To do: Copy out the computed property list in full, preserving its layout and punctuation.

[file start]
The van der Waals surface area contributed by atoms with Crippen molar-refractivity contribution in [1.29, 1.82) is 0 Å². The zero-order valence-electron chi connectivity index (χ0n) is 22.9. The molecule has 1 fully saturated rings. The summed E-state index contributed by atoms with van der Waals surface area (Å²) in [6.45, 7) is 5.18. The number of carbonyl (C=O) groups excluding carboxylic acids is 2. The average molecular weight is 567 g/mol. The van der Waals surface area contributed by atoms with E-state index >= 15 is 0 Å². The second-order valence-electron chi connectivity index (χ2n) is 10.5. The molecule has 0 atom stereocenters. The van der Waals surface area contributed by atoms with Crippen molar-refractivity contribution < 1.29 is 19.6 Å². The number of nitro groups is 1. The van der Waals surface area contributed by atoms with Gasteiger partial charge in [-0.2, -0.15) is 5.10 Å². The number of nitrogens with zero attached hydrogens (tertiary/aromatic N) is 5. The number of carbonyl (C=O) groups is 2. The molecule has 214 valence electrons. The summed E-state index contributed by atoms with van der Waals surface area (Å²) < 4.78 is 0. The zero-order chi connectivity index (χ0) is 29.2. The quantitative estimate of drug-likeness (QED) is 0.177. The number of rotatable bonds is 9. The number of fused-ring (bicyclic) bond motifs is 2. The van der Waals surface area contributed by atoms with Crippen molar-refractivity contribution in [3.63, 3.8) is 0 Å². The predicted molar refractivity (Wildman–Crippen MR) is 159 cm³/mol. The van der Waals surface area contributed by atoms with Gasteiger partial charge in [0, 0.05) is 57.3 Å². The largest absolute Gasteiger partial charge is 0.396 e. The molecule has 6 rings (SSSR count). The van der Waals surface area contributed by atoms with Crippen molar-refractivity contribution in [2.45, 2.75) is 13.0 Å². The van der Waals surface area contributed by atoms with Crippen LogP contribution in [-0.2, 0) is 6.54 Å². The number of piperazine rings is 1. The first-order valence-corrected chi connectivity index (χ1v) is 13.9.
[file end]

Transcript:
The van der Waals surface area contributed by atoms with Crippen molar-refractivity contribution in [1.29, 1.82) is 0 Å². The zero-order valence-electron chi connectivity index (χ0n) is 22.9. The molecule has 1 fully saturated rings. The summed E-state index contributed by atoms with van der Waals surface area (Å²) in [6.45, 7) is 5.18. The number of carbonyl (C=O) groups excluding carboxylic acids is 2. The average molecular weight is 567 g/mol. The van der Waals surface area contributed by atoms with E-state index >= 15 is 0 Å². The second-order valence-electron chi connectivity index (χ2n) is 10.5. The molecule has 0 atom stereocenters. The van der Waals surface area contributed by atoms with Crippen molar-refractivity contribution < 1.29 is 19.6 Å². The number of nitro groups is 1. The van der Waals surface area contributed by atoms with Gasteiger partial charge in [-0.2, -0.15) is 5.10 Å². The number of nitrogens with zero attached hydrogens (tertiary/aromatic N) is 5. The number of carbonyl (C=O) groups is 2. The molecule has 214 valence electrons. The summed E-state index contributed by atoms with van der Waals surface area (Å²) < 4.78 is 0. The zero-order chi connectivity index (χ0) is 29.2. The quantitative estimate of drug-likeness (QED) is 0.177. The number of rotatable bonds is 9. The number of fused-ring (bicyclic) bond motifs is 2. The van der Waals surface area contributed by atoms with Crippen molar-refractivity contribution in [3.63, 3.8) is 0 Å². The predicted molar refractivity (Wildman–Crippen MR) is 159 cm³/mol. The van der Waals surface area contributed by atoms with Gasteiger partial charge in [0, 0.05) is 57.3 Å². The largest absolute Gasteiger partial charge is 0.396 e. The molecule has 6 rings (SSSR count). The van der Waals surface area contributed by atoms with Crippen molar-refractivity contribution in [2.45, 2.75) is 13.0 Å². The van der Waals surface area contributed by atoms with Crippen LogP contribution in [-0.2, 0) is 6.54 Å². The number of piperazine rings is 1. The first-order valence-corrected chi connectivity index (χ1v) is 13.9.